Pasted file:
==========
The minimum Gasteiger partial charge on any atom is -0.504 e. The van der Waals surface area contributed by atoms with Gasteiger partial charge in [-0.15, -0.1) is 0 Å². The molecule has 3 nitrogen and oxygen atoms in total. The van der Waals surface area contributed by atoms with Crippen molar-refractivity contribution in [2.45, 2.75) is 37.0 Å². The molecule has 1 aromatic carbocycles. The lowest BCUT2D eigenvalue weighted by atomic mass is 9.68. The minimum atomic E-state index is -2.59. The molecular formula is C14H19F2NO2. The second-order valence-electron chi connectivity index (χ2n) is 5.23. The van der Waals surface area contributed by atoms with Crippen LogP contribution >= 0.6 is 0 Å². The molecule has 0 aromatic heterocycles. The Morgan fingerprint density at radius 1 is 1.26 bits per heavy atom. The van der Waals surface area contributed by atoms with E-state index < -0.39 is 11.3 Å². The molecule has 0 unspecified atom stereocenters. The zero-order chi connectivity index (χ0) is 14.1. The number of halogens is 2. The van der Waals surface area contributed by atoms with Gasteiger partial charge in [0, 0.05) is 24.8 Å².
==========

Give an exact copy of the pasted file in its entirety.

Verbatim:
The minimum Gasteiger partial charge on any atom is -0.504 e. The van der Waals surface area contributed by atoms with Gasteiger partial charge in [-0.15, -0.1) is 0 Å². The molecule has 3 nitrogen and oxygen atoms in total. The van der Waals surface area contributed by atoms with Crippen molar-refractivity contribution in [2.45, 2.75) is 37.0 Å². The molecule has 1 aromatic carbocycles. The lowest BCUT2D eigenvalue weighted by atomic mass is 9.68. The minimum atomic E-state index is -2.59. The molecular formula is C14H19F2NO2. The second-order valence-electron chi connectivity index (χ2n) is 5.23. The van der Waals surface area contributed by atoms with Crippen LogP contribution >= 0.6 is 0 Å². The molecule has 0 aromatic heterocycles. The Morgan fingerprint density at radius 1 is 1.26 bits per heavy atom. The van der Waals surface area contributed by atoms with E-state index < -0.39 is 11.3 Å². The molecule has 0 unspecified atom stereocenters. The zero-order chi connectivity index (χ0) is 14.1. The number of halogens is 2. The van der Waals surface area contributed by atoms with Gasteiger partial charge in [0, 0.05) is 24.8 Å².